The mysterious scroll in the portrait of Vincent of Beauvais

While preparing next weeks lecture at the Berlin State Library I remembered a miniature which was drawn to my attention by a tweet of @melibeus1 which shows Vincent of Beauvais at work (online source is the Catalogue of Digitized Manuscripts of the British Library: http://www.bl.uk/catalogues/illuminatedmanuscripts/ILLUMIN.ASP?Size=mid&IllID=43440).

British Library, Royal 14 E I f. 3: Vincent of Beauvais at his writing desk

British Library, Royal 14 E I f. 3: Vincent of Beauvais

The miniature stems from BL Royal 14 E I, a late fifteenth century manuscript which according to the BL catalogue was made in the Southern Netherlands (Bruges?) for Edward IV (death 1483), king of England and lord of Ireland and which contains a French translation of the Speculum Historiale by Jean de Vignay.

I find it very intriguing that a vernacular (here French) version of this originally very erudite Latin compilation for Vincent’s fellow Dominican brothers for preaching purposes would evoke the interest of a king, after all a laical reader. Also the Spiegel Historiael, the Middle Dutch version of the Speculum Historiale by Jacob van Maerlant, Philip Utenbroecke, and Lodewijk van Velthem, was originally made for members of the nobility and can be traced in quite some laical libraries (on manuscript transmission of the Spiegel Historial see Biemans). Last but not least, the Medieval High German translation of the Spiegel Historiael was part of the library of two Nuremberg merchants and a South German nobleman (the count of Öttingen), although we do not know yet who commissioned it.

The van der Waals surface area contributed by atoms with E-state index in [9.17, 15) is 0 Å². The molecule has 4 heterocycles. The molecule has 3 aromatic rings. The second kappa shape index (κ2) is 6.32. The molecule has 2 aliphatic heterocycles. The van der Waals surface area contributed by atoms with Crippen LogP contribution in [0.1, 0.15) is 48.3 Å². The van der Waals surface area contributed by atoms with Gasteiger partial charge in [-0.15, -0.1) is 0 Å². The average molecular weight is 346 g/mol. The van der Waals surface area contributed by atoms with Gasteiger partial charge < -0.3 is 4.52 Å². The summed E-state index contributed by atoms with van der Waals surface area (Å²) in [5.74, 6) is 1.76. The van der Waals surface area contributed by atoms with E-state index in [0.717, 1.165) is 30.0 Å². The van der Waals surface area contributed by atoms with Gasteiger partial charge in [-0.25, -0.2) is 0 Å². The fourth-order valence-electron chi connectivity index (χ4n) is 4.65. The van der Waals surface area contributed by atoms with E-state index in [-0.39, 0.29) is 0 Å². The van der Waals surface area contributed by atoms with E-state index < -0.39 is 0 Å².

I find one detail of this portrait of Vincent of Beauvais at work particularly interesting. We see him writing on his desk and the things hanging from his desk are there to hold down the parchment, as he was not writing in a book, but on loose parchment and the mirror at the right side is probably there to catch some extra light. The books behind him (his sources) are quite anachronistically bound 15th century style. (Also he was not working alone, but had many helpers for compiling the sources).  If you are interested in the making of the Speculum Historiale have a look at Voorbij 1991. This and many more useful publications and information about Vincent of Beauvais and his works can be found on the website http://www.vincentiusbelvacensis.eu/index.html which is maintained by Hans Voorbij en Eva Albrecht. Also very useful is the site of the Atelier Vincent Beauvais (http://atilf.atilf.fr/bichard), where amongst others an edition of a manuscript of the Speculum Historiale is provided. As I am not a specialist for medieval art I owe the information on the iconography of the miniature to Eef Overgaauw. Some other pictures of medieval writers and painters at work can be found on Le Blog Enluminure by Claudine Brunon.

Unsolved is still the funny scroll that is rolling out of Vincent’s desk. His “printer”? No seriously, is this a sign for his productivity? I am interested to know if somebody else has seen something similar.

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Comments
One Response to “The mysterious scroll in the portrait of Vincent of Beauvais”
  1. Dirk Schoenaers says:

    Hi Ulrike

    Not exactly the same, but the scroll is similar in its dimensions:

    MS384 f.101a

    The well-known miniature depicting Jean Miélot shows how scrolls (in this case of larger dimensions) were kept in the nooks and cracks of lecterns.

    http://christinefranck.wordpress.com/2011/06/13/palladio-as-paradigm-for-education-and-practice-today/the-copyist-jean-mielot-fl-1448-68-working-in-his-scriptorium-flemish/

    His writing desk seems to have a storage option at the side which is similar to the one in the Vincentius-miniature. One might ask whether these narrow scrolls are intended to represent preliminary transcriptions of source materials or rather something else, such as a medium for pen-trials or something to clean the nib of the pen?

    Would have loved to hear your paper on Velthem tomorrow, but won’t be able to make it. to Berlin

    All the best

    Dirk

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